[Behavior with vertical-align: bottom; and background-color: inherit;] The box of the <img> can be made the same color as the box of the <a> by setting the background-color of the <img> to inherit. However, this solution makes no guarantee about the relationship of the line height and the image height.

Image Alignment in Table Cells

The two above-mentioned problems are usually faced when sliced images are placed in a layout table. Using tables with sliced images as a layout device is considered depracated and using floaters and non-sliced images works better with CSS.

If one still wants to use the old table-based layout style, there is an easy combined solution. Setting the display property of the images and the enclosing <a> element to block solves the problem.

That is, if your table cells containing only an image are flagged with class="imgcell", the minimum you need is this style rule in the style sheet:

.imgcell img, .imgcell a { display: block; }

Alternatively, you may wish to make sure that margins, padding and borders defined elsewhere don’t interfere with the images:

.imgcell img, .imgcell a {
    display: block;
    margin: 0;
    border: 0;
    padding: 0;

Other CSS Issues

Class and ID Selectors are Case-Sensitive

Even though some browsers treat class and ID selector case-insensitively, class names and IDs are supposed to case-sensitive and will be treated as such by stricter browsers.

In the HTML 4.01 specification both the class attribute and the id attribute are defined to take a value that is case-sensitives.

width is the content width

Despite buggy implementations in some browsers, according to the specification width sets the width of the content area of a box exclusive of padding. If a background color is applied to the box, the width of the colored rectangle is padding-left + width + padding-right.

User Agent Style Sheets Differ

Conforming CSS user agents are required to apply a default style sheet (or behave as if they did) prior to all other style sheets for a document. The default style sheet should present the elements of the document language in ways that satisfy general presentation expectations for the document language.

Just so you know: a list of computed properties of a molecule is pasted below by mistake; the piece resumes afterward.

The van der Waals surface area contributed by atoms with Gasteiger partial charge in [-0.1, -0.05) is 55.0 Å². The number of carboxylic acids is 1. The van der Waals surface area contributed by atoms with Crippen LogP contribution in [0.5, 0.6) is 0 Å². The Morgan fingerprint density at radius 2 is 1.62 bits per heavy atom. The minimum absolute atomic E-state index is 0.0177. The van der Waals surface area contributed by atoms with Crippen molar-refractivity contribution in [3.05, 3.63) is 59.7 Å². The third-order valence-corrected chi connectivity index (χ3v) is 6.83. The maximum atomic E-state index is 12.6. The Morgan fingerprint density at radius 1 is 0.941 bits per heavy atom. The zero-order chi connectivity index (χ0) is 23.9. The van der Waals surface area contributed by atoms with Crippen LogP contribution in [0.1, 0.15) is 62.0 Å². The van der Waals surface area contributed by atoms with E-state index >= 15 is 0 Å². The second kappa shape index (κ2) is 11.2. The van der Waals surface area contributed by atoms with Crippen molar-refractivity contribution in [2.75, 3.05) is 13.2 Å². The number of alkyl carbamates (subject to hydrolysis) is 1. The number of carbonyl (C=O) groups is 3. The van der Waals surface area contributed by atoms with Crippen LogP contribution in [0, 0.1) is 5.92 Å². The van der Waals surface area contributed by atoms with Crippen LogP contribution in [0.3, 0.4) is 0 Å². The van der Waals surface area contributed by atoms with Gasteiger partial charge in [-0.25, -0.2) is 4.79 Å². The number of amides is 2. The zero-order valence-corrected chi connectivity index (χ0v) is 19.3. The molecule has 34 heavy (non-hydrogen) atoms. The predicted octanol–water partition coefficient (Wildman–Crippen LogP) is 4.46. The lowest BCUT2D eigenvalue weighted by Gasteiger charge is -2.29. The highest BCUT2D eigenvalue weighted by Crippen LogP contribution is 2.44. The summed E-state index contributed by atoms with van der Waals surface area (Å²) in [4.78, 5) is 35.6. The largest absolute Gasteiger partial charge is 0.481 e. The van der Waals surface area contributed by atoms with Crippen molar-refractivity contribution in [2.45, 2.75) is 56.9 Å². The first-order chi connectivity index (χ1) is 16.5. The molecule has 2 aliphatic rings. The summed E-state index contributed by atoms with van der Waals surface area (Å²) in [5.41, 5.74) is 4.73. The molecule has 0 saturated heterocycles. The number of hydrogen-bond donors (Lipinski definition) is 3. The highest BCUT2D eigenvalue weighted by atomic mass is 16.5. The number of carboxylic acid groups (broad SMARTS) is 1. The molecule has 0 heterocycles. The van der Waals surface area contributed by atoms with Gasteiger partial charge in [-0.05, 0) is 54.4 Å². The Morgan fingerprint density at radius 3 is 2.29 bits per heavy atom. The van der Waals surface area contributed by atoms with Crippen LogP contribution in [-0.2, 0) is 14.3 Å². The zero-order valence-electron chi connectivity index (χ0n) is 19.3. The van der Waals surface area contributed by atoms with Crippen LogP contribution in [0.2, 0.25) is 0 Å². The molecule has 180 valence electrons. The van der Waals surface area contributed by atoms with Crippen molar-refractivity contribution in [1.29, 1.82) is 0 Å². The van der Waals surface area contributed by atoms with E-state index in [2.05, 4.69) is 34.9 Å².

The CSS2 specification contains a sample style sheet for HTML 4.0. However, the it is informative—not normative. Different browsers have different default style sheets for HTML. Even if a style sheet looks fine in one browser, another browser might have a default style sheet that interacts with the style sheet in an unwanted manner.

For example, some browsers implement the default list indentation using margin-left while others use padding-left. When altering the indentation, it is important to override both properties.

One way to avoid unwanted effects caused by unanticipated style rules in the UA style sheet is to reset padding, margins and borders on all elements to zero. Those properties can then be overridden on selected elements. One could use this rule: * { margin: 0; padding: 0; border: 0; }. However, the universal selector is unsafe on pages with form widgets. Some browsers allow style to be applied to form widgets while other browsers don’t. In order to avoid problems with form widgets, the selector would have to list the names of the other elements.

XHTML Issues

The Correct Namespace URI

Unfortunately the W3C didn’t decide on the XHTML namespace URI right away when it became obvious that such a URI is needed. Different URIs have been used as placeholders in Microsoft’s documentation, in’s old documentation and even in the Namespaces in XML Recommendation! The correct final XHTML namespace URI is “” (as specified in the XHTML 1.0 Recommendation).

The attribute xmlns:html="" associates the prefix html with the XHTML namespace. IE 5 (incorrectly) requires the use of the html prefix.